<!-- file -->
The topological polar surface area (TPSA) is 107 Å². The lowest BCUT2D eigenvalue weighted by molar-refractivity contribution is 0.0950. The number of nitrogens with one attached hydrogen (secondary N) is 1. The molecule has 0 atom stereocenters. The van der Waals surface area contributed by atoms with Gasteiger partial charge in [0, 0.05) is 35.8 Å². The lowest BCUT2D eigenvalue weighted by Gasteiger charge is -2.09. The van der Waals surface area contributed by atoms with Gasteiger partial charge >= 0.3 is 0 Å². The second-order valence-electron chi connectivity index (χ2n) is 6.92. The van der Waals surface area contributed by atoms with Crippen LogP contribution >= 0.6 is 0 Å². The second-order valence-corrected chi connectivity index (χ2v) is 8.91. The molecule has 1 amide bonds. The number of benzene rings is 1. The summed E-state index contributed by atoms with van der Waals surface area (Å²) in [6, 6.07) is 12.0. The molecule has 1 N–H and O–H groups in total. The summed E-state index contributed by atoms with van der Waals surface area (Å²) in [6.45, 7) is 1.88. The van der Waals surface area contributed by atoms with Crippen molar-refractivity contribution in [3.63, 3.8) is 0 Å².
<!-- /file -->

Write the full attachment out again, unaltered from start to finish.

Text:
The topological polar surface area (TPSA) is 107 Å². The lowest BCUT2D eigenvalue weighted by molar-refractivity contribution is 0.0950. The number of nitrogens with one attached hydrogen (secondary N) is 1. The molecule has 0 atom stereocenters. The van der Waals surface area contributed by atoms with Gasteiger partial charge in [0, 0.05) is 35.8 Å². The lowest BCUT2D eigenvalue weighted by Gasteiger charge is -2.09. The van der Waals surface area contributed by atoms with Gasteiger partial charge >= 0.3 is 0 Å². The second-order valence-electron chi connectivity index (χ2n) is 6.92. The van der Waals surface area contributed by atoms with Crippen LogP contribution >= 0.6 is 0 Å². The second-order valence-corrected chi connectivity index (χ2v) is 8.91. The molecule has 1 amide bonds. The number of benzene rings is 1. The summed E-state index contributed by atoms with van der Waals surface area (Å²) in [6, 6.07) is 12.0. The molecule has 1 N–H and O–H groups in total. The summed E-state index contributed by atoms with van der Waals surface area (Å²) in [6.45, 7) is 1.88. The van der Waals surface area contributed by atoms with Crippen molar-refractivity contribution in [3.63, 3.8) is 0 Å².